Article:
Licensing & Services
Numbering Plan for Ireland
The Number Plan for Ireland lists all numbers and codes that are available on public telecommunications networks. These include
Geographic numbers are ordinary PSTN/ISDN telephone numbers linked to a particular geographic location. A document showing the boundaries of Subscriber Trunk Dialling (STD) areas and Minimum Numbering Areas (MNAs) is available on this site (currently ComReg Document 03/147) or you can view the Area code maps online . Licensed operators with geographic number allocations and an OSI license can obtain soft copies of the maps, from which more precise boundaries can be determined, by contacting ComReg’s Numbering Division.
Non-Geographic Numbers & Short Codes
Non-Geographic numbers are numbers where a geographic area is not directly identifiable from the number. The services covered by these numbers include inter alia, free phone, shared-cost services, personal number services, universal access services, premium rate services and IP-based services.
Mobile numbers are typically used within public land mobile telephony networks (e.g. GSM).
The National Numbering Conventions document (currently ComReg 11/17) provides the framework for the overall scheme and is regularly updated by ComReg (usually following a public consultation process). All number holders are obliged to comply with the numbering conventions. Operators and service providers seeking allocations of numbers should obtain a copy of the Numbering Application Procedures and Applications Forms document (currently ComReg 11/18).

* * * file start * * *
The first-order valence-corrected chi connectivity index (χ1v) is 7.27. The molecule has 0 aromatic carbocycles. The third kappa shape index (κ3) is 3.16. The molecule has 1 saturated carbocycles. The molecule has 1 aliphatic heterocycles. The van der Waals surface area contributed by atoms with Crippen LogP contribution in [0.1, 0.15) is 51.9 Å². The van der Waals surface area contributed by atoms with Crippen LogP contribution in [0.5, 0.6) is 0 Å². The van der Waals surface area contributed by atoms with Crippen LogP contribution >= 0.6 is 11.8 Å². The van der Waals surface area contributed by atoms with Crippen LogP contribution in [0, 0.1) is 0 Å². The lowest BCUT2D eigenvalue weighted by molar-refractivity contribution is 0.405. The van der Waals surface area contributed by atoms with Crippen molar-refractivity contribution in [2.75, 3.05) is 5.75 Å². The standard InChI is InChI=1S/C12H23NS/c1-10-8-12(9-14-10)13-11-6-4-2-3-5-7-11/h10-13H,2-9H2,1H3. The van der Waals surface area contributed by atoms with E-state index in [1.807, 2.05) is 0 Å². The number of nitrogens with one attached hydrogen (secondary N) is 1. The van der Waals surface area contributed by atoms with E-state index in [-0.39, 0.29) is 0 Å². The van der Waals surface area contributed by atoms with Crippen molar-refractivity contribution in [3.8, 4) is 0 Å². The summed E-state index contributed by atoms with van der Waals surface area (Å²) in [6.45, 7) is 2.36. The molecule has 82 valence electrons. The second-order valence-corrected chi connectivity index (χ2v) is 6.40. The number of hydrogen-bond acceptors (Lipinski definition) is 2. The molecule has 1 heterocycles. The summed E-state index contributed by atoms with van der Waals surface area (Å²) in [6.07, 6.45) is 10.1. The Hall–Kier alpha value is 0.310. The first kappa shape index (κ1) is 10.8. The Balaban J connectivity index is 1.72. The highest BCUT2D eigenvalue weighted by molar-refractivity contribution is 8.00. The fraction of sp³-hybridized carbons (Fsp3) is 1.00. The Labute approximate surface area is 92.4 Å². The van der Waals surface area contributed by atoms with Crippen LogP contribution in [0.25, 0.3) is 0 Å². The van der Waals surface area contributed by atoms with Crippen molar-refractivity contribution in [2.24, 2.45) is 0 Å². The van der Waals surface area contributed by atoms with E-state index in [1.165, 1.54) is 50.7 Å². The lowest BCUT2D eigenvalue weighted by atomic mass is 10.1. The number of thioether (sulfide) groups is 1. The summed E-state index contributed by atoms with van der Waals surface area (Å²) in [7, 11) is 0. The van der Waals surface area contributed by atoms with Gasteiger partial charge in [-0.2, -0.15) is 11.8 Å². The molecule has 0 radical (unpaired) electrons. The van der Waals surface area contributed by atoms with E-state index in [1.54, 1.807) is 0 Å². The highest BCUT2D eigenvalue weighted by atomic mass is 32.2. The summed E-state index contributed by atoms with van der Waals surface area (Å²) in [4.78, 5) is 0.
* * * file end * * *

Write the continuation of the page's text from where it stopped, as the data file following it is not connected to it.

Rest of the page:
ComReg regularly updates the Irish Telephony Numbering Scheme Status Report which lists geographic, non geographic and mobile numbers included in the scheme, along with all access and service codes. The latest version of the status report is document ComReg 11/19.
In order to ensure that adequate reserves of telephone numbers exist for all new customers and services, ComReg regularly audits the usage of existing numbers and keeps an especially close watch where previous audits have identified a potential scarcity. Number changes are carried out from time to time, when number exhaustion is imminent in an area. The most recent changes occurred in 2003, 2006 and 2009 More detailed information on the 2003, 2005 and 2009 number changes is available here:
Note: This historical data is being maintained for the moment for the benefit of overseas viewers who may not yet be aware of the number changes affecting their Irish contacts.